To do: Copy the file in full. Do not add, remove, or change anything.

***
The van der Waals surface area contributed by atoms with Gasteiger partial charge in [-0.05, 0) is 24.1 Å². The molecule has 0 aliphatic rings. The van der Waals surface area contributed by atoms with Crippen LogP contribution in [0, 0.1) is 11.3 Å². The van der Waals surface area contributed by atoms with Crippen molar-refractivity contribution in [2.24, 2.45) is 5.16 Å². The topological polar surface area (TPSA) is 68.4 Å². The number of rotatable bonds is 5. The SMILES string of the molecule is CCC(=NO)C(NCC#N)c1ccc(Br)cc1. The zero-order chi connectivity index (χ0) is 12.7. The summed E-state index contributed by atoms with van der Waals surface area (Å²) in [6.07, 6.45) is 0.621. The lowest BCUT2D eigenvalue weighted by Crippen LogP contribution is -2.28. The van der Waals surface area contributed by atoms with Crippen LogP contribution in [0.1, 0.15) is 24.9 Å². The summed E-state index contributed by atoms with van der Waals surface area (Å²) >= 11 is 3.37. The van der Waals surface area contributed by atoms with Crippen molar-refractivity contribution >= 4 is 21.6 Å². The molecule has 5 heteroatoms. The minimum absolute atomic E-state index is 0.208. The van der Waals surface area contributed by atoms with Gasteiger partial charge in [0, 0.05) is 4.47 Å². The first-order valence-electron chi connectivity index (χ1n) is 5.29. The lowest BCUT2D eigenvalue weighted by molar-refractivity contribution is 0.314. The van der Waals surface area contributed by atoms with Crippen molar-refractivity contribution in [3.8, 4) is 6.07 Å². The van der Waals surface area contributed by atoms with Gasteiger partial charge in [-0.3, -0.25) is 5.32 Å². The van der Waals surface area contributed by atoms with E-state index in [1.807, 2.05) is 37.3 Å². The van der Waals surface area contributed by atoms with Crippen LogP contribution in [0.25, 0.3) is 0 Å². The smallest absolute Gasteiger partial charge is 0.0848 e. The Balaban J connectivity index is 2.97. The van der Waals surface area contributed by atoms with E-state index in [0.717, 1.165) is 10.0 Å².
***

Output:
The van der Waals surface area contributed by atoms with Gasteiger partial charge in [-0.05, 0) is 24.1 Å². The molecule has 0 aliphatic rings. The van der Waals surface area contributed by atoms with Crippen LogP contribution in [0, 0.1) is 11.3 Å². The van der Waals surface area contributed by atoms with Crippen molar-refractivity contribution in [2.24, 2.45) is 5.16 Å². The topological polar surface area (TPSA) is 68.4 Å². The number of rotatable bonds is 5. The SMILES string of the molecule is CCC(=NO)C(NCC#N)c1ccc(Br)cc1. The zero-order chi connectivity index (χ0) is 12.7. The summed E-state index contributed by atoms with van der Waals surface area (Å²) in [6.07, 6.45) is 0.621. The lowest BCUT2D eigenvalue weighted by Crippen LogP contribution is -2.28. The van der Waals surface area contributed by atoms with Crippen LogP contribution in [0.1, 0.15) is 24.9 Å². The summed E-state index contributed by atoms with van der Waals surface area (Å²) >= 11 is 3.37. The van der Waals surface area contributed by atoms with Crippen molar-refractivity contribution >= 4 is 21.6 Å². The molecule has 5 heteroatoms. The minimum absolute atomic E-state index is 0.208. The van der Waals surface area contributed by atoms with Gasteiger partial charge in [0, 0.05) is 4.47 Å². The first-order valence-electron chi connectivity index (χ1n) is 5.29. The lowest BCUT2D eigenvalue weighted by molar-refractivity contribution is 0.314. The van der Waals surface area contributed by atoms with Crippen molar-refractivity contribution in [3.8, 4) is 6.07 Å². The van der Waals surface area contributed by atoms with Gasteiger partial charge in [-0.3, -0.25) is 5.32 Å². The van der Waals surface area contributed by atoms with E-state index in [1.807, 2.05) is 37.3 Å². The van der Waals surface area contributed by atoms with Crippen LogP contribution in [0.25, 0.3) is 0 Å². The smallest absolute Gasteiger partial charge is 0.0848 e. The Balaban J connectivity index is 2.97. The van der Waals surface area contributed by atoms with E-state index in [0.717, 1.165) is 10.0 Å².